Circulating on Facebook is a poster with a non-Catholic priest openly admitting that he has HIV. The poster reads: “I am a priest. I got tested for HIV. Your HIV status is a medical diagnosis, not a moral judgment.”
Many, including myself, are ignorant about HIV. Even those who have contracted it are not fully knowledgeable about it. There is a growing number who are caught unaware that they have it. And those who suspect they have it shun medical care for fears of being ostracized by their peers. What we know is one gets HIV primarily through sexual intercourse. The HIV virus is also transmitted by using infected needles, syringes or other medical equipment that aids in blood transfusion. For the sadder scenario of mother-to-child, it is passed on through pregnancy, birth or breastfeeding.
What is HIV and how is it different from AIDS? My layman appreciation of it is HIV (human immunodeficiency virus) is the virus while AIDS (acquired immune deficiency syndrome) is the disease – the last and most advanced stage of HIV infection. HIV causes AIDS, but AIDS is not always the result of HIV. When properly monitored and treated, someone with HIV can live a healthy life and not advance to AIDS. There is no known cure yet though to both HIV and AIDS.
But let me move away from a medical/technical discussion about HIV or AIDS as I am not an expert.
Assuming the poster about the priest with HIV is accurate, my thoughts:
The message is clear: “Your HIV status is a medical diagnosis, not a moral judgment.” True. HIV should in no way legitimize any and all form of discrimination against anyone who has it, regardless of how he or she may have contracted it. In a documentary on HIV in Myanmar, many die not just because of poor medical care but because of loneliness due to abandonment.
But while the poster is powerful, I doubt it downplays the issue of moral judgment. The context within which it was made presupposes failure or a lapse in judgement on the part of what culturally is a morally upright person: a priest. “Culturally” – to loosen up the screws around the concept of morality, as while one looks at a priest as holy, another might regard him as no less capable of sinning as any human on earth.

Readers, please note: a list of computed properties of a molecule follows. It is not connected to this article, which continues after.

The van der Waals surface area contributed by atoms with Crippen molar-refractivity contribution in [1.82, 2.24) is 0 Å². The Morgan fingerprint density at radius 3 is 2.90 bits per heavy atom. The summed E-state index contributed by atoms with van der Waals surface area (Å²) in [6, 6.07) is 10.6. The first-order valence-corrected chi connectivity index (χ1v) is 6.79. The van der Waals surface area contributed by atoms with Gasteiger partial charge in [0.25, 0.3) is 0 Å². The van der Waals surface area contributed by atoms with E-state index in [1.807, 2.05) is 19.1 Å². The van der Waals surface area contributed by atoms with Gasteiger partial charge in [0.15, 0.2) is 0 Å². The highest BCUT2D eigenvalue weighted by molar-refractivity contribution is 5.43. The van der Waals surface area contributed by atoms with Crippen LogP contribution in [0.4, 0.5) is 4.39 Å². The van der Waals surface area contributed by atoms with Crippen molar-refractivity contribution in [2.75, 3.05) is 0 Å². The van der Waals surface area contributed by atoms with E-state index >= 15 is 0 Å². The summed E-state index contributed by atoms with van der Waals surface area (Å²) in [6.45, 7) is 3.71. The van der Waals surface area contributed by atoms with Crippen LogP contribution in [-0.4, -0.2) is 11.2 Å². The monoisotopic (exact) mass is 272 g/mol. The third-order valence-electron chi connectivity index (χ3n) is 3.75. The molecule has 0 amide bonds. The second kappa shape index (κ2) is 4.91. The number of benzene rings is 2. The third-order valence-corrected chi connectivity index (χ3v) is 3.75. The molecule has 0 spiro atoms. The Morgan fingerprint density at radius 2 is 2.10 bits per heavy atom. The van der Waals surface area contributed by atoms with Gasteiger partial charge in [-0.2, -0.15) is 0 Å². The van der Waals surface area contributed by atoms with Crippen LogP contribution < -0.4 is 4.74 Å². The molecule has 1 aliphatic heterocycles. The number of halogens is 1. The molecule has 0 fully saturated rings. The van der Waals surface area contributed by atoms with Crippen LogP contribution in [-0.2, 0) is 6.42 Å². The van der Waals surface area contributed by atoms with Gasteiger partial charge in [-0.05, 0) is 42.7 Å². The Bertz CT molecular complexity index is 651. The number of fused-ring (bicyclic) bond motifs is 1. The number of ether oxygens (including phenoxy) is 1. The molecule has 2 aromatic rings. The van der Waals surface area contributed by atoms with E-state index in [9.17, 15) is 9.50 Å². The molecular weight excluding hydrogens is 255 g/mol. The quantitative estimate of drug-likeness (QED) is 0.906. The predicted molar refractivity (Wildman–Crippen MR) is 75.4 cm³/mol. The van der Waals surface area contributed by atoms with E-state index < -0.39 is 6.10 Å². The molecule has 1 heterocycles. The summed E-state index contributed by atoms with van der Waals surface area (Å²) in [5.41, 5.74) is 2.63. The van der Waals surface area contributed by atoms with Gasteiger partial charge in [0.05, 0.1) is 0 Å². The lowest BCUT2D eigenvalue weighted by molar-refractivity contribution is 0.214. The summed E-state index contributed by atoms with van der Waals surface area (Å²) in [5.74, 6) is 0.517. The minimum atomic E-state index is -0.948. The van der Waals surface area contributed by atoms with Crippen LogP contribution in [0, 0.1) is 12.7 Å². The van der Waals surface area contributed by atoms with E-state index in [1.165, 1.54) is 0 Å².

HIV being a “morality issue” stems from social constructions that define the nature of the act and assign expectations on persons committing the act based on who they are and what they do.
On one hand, this is unfair as it perpetuates stereotypes, breeds social stigma, and builds shaky paradigms of entitlement. It unfairly creates molds that automatically align vulnerabilities (and strengths) with socio-economic profiles.
On the other, the “morality issue” is valid as it protects social structures, reinforces value systems, and piggybacks on how certain institutions project themselves to be. In the case of churches, they are purveyors of what is right and just; thus, ideally, must be at the forefront in the walk of their talk.
Perhaps, because many associate the experiences of those with HIV contracted through sex with the words “regret” and “learn”, people highlight HIV being a result of a mistake, an irresponsibility, or lack of education. Because it is taken to be this and more, it gives rise to the issue of whether the act is right or wrong, moral or immoral.
In the case of the priest, the usual reaction is naturally hinged on how his vocation and the institution that he belongs elevate them to be a source of enlightenment on issues, especially those treading the thin line of morality. While it is right for HIV (result) in itself to be described as – as it really should – a “medical diagnosis”, the act (cause) can hardly escape from being subjected to moral judgment.
How was it committed? Why did he do it? Especially under the assumption that it was sexual, these questions take on more weight when asked in relation to the person that committed it. When the act contradicts with the very teachings he proclaimed in public and the faith he openly vowed to promote, he pierced the veil that bound him and the institution as one. The question on morality therefore emanates not just from an act with repercussions on an individual, but one that has compromised the trust that many have placed in the priest as a representation of a collective faith commitment.
Were he not a priest, would the issue on moral judgment be subtler? Perhaps, yes. By then, he would just be among the flock and not the shepherd.